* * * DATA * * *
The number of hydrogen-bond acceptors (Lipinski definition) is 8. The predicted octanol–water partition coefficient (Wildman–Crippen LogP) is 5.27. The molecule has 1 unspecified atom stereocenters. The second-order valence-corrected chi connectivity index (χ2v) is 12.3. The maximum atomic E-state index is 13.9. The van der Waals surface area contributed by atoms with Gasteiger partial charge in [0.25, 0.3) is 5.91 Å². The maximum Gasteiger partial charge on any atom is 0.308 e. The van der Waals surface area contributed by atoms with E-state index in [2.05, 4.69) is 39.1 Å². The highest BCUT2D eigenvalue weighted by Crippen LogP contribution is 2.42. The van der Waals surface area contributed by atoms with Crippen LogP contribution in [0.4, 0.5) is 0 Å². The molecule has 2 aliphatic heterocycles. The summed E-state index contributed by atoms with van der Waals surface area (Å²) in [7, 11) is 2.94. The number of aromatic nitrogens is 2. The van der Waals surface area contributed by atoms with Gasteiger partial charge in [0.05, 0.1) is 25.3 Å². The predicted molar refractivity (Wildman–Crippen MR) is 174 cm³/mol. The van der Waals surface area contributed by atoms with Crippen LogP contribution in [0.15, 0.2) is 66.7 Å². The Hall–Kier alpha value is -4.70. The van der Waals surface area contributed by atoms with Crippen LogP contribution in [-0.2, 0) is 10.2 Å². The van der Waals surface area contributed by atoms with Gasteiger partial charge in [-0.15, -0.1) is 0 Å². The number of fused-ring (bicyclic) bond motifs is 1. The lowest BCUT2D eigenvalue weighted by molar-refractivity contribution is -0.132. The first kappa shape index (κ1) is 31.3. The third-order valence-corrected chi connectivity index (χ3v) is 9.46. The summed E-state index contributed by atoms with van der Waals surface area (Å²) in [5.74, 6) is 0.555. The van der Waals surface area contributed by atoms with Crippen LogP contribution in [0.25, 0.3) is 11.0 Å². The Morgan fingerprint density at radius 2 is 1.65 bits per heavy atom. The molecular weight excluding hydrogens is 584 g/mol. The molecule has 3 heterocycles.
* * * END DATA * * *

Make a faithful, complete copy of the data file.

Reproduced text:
The number of hydrogen-bond acceptors (Lipinski definition) is 8. The predicted octanol–water partition coefficient (Wildman–Crippen LogP) is 5.27. The molecule has 1 unspecified atom stereocenters. The second-order valence-corrected chi connectivity index (χ2v) is 12.3. The maximum atomic E-state index is 13.9. The van der Waals surface area contributed by atoms with Gasteiger partial charge in [0.25, 0.3) is 5.91 Å². The maximum Gasteiger partial charge on any atom is 0.308 e. The van der Waals surface area contributed by atoms with E-state index in [2.05, 4.69) is 39.1 Å². The highest BCUT2D eigenvalue weighted by Crippen LogP contribution is 2.42. The van der Waals surface area contributed by atoms with Crippen LogP contribution in [0.4, 0.5) is 0 Å². The molecule has 2 aliphatic heterocycles. The summed E-state index contributed by atoms with van der Waals surface area (Å²) in [7, 11) is 2.94. The number of aromatic nitrogens is 2. The van der Waals surface area contributed by atoms with Gasteiger partial charge in [0.05, 0.1) is 25.3 Å². The predicted molar refractivity (Wildman–Crippen MR) is 174 cm³/mol. The van der Waals surface area contributed by atoms with Crippen LogP contribution in [0.15, 0.2) is 66.7 Å². The Hall–Kier alpha value is -4.70. The van der Waals surface area contributed by atoms with Crippen LogP contribution in [-0.2, 0) is 10.2 Å². The van der Waals surface area contributed by atoms with Gasteiger partial charge in [-0.15, -0.1) is 0 Å². The number of fused-ring (bicyclic) bond motifs is 1. The lowest BCUT2D eigenvalue weighted by molar-refractivity contribution is -0.132. The first kappa shape index (κ1) is 31.3. The third-order valence-corrected chi connectivity index (χ3v) is 9.46. The summed E-state index contributed by atoms with van der Waals surface area (Å²) in [5.74, 6) is 0.555. The van der Waals surface area contributed by atoms with Crippen LogP contribution in [0.25, 0.3) is 11.0 Å². The Morgan fingerprint density at radius 2 is 1.65 bits per heavy atom. The molecular weight excluding hydrogens is 584 g/mol. The molecule has 3 heterocycles.